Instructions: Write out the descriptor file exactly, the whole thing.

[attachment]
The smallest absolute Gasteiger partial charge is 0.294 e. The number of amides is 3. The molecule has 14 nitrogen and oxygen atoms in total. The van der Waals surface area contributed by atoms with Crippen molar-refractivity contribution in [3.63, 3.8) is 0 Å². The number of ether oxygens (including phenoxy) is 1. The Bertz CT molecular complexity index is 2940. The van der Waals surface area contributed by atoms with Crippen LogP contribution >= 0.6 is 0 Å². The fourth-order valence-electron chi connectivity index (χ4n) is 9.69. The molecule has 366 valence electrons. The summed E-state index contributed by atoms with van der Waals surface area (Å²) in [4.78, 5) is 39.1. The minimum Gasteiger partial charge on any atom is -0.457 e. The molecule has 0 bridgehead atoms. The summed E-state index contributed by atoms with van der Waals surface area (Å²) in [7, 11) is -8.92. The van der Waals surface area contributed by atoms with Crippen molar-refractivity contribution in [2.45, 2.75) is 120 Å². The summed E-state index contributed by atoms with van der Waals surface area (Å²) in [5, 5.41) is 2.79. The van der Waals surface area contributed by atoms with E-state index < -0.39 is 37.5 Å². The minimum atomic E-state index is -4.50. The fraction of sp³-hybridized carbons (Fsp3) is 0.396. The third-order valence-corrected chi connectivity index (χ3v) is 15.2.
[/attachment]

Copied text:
The smallest absolute Gasteiger partial charge is 0.294 e. The number of amides is 3. The molecule has 14 nitrogen and oxygen atoms in total. The van der Waals surface area contributed by atoms with Crippen molar-refractivity contribution in [3.63, 3.8) is 0 Å². The number of ether oxygens (including phenoxy) is 1. The Bertz CT molecular complexity index is 2940. The van der Waals surface area contributed by atoms with Crippen LogP contribution >= 0.6 is 0 Å². The fourth-order valence-electron chi connectivity index (χ4n) is 9.69. The molecule has 366 valence electrons. The summed E-state index contributed by atoms with van der Waals surface area (Å²) in [4.78, 5) is 39.1. The minimum Gasteiger partial charge on any atom is -0.457 e. The molecule has 0 bridgehead atoms. The summed E-state index contributed by atoms with van der Waals surface area (Å²) in [7, 11) is -8.92. The van der Waals surface area contributed by atoms with Crippen molar-refractivity contribution in [2.45, 2.75) is 120 Å². The summed E-state index contributed by atoms with van der Waals surface area (Å²) in [5, 5.41) is 2.79. The van der Waals surface area contributed by atoms with E-state index < -0.39 is 37.5 Å². The minimum atomic E-state index is -4.50. The fraction of sp³-hybridized carbons (Fsp3) is 0.396. The third-order valence-corrected chi connectivity index (χ3v) is 15.2.